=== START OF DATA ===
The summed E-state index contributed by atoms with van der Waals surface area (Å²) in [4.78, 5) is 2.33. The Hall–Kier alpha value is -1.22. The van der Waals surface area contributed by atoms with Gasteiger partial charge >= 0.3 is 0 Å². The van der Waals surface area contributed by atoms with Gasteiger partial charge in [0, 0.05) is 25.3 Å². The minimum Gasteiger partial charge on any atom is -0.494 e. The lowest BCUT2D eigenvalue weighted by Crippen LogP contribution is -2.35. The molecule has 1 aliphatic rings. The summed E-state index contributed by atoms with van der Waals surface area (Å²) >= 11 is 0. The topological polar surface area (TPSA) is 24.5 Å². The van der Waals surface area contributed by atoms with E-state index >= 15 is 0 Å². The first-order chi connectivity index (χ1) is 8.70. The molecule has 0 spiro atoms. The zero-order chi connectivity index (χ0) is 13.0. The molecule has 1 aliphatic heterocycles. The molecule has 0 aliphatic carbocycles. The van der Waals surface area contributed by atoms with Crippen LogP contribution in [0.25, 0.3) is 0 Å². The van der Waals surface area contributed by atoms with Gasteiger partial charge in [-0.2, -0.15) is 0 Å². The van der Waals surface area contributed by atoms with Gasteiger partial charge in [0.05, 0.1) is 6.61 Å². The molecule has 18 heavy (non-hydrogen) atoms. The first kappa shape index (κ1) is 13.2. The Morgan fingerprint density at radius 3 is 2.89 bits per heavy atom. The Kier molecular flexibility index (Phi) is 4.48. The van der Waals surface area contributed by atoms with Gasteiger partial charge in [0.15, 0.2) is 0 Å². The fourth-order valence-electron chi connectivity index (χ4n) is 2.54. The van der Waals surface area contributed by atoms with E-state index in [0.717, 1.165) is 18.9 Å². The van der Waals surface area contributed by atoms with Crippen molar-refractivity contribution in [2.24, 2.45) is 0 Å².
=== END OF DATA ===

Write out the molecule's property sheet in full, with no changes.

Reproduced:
The summed E-state index contributed by atoms with van der Waals surface area (Å²) in [4.78, 5) is 2.33. The Hall–Kier alpha value is -1.22. The van der Waals surface area contributed by atoms with Gasteiger partial charge >= 0.3 is 0 Å². The van der Waals surface area contributed by atoms with Gasteiger partial charge in [0, 0.05) is 25.3 Å². The minimum Gasteiger partial charge on any atom is -0.494 e. The lowest BCUT2D eigenvalue weighted by Crippen LogP contribution is -2.35. The molecule has 1 aliphatic rings. The summed E-state index contributed by atoms with van der Waals surface area (Å²) >= 11 is 0. The topological polar surface area (TPSA) is 24.5 Å². The van der Waals surface area contributed by atoms with E-state index >= 15 is 0 Å². The first-order chi connectivity index (χ1) is 8.70. The molecule has 0 spiro atoms. The zero-order chi connectivity index (χ0) is 13.0. The molecule has 1 aliphatic heterocycles. The molecule has 0 aliphatic carbocycles. The van der Waals surface area contributed by atoms with Crippen LogP contribution in [0.25, 0.3) is 0 Å². The van der Waals surface area contributed by atoms with Gasteiger partial charge in [-0.2, -0.15) is 0 Å². The van der Waals surface area contributed by atoms with Gasteiger partial charge in [0.05, 0.1) is 6.61 Å². The molecule has 18 heavy (non-hydrogen) atoms. The first kappa shape index (κ1) is 13.2. The Morgan fingerprint density at radius 3 is 2.89 bits per heavy atom. The Kier molecular flexibility index (Phi) is 4.48. The van der Waals surface area contributed by atoms with Gasteiger partial charge in [0.15, 0.2) is 0 Å². The fourth-order valence-electron chi connectivity index (χ4n) is 2.54. The van der Waals surface area contributed by atoms with E-state index in [0.717, 1.165) is 18.9 Å². The van der Waals surface area contributed by atoms with Crippen molar-refractivity contribution in [2.24, 2.45) is 0 Å².